Its modern day namesake ship, the Space Shuttle Endeavour, made the news of late, on its last voyage to its museum home. But this is the Endeavour that the Shuttle is named for and a ship that also made scientific history.
This is the modern but authentically crafted replica of HMB Endeavour, the ship Lt. James Cook commanded on his first round the world expedition. The principle goal was to observe the June 1769 transit of Venus from Tahiti. But Cook sailed on to map the then unknown coastline of New Zealand and the east coast of New Holland, now Australia. It was an astronomical expedition that changed the world.
The replica Endeavour just completed a circumnavigation of Australia, something the original ship never did, and now is moored at the National Maritime Museum in Darling Harbour, Sydney. I visited it October 30 as part of my homage to Cook and my own astronomical expedition to see the total eclipse of the Sun. In a couple of weeks I’ll be in Cooktown near the top end of Queensland where, in 1770, the original Endeavour ran aground on the Barrier Reef. An anchor from the original ship is still there.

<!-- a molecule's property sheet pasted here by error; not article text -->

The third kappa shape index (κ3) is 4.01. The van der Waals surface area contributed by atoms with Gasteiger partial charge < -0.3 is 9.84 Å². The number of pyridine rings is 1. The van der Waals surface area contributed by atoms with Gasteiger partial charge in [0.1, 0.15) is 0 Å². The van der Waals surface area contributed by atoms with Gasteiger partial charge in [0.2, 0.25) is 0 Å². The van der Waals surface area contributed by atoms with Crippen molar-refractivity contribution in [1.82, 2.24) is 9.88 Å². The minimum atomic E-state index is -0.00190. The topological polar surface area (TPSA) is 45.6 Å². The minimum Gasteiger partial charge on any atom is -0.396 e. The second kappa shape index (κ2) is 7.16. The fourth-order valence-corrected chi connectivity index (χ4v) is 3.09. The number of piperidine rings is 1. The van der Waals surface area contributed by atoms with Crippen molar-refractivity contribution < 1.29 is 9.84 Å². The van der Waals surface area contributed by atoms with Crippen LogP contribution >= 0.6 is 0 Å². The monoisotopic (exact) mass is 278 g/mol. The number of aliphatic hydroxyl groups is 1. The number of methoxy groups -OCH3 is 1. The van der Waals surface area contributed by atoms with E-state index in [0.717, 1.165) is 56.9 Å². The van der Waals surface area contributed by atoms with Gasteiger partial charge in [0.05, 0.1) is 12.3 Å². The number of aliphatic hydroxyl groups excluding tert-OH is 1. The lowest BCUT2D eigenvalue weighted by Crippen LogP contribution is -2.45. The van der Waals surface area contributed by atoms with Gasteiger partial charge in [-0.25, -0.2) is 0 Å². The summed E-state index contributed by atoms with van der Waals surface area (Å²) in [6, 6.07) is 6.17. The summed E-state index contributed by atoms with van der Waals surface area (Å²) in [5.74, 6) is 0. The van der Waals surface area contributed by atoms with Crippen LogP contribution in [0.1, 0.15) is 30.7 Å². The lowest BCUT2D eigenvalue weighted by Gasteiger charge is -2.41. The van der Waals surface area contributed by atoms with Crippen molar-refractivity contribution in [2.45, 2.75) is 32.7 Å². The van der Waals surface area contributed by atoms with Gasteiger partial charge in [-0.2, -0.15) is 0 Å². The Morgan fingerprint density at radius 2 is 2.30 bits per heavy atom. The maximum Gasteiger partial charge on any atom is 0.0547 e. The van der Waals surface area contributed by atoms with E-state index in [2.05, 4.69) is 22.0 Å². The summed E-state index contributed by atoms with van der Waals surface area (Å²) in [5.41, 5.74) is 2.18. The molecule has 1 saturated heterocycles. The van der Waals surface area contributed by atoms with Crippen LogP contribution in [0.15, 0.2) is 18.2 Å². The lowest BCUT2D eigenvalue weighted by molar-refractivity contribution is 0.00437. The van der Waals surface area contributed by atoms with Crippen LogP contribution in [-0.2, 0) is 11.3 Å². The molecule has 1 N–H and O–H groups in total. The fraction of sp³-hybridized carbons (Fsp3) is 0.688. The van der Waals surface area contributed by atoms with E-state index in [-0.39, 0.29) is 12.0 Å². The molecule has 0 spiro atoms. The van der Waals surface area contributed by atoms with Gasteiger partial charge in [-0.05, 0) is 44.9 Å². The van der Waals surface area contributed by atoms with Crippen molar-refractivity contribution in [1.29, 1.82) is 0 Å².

– Alan, November 1, 2012 / © 2012 Alan Dyer
4 Replies to “Endeavour in Dock”
Thanks for the photo and text on HMS Endeavour (replica), Alan. What a surprise to see it on your website! That ship is said to be the most accurate replica of an 18th century bark ever made. I had the incredible experience of spending 8 days on her back in 1998 while she sailed from Halifax to Bermuda on her around-the-world voyage. If you toured the ship you likely saw the tiny cabin I occupied: Dr. Solander’s cabin on the original Endeavour.
The replica Endeavour and the modern DND Research Vessel CFAV Endeavour were once in the Port of Halifax at the same time, back in the 90s.
Sweet! Thank you for sharing!!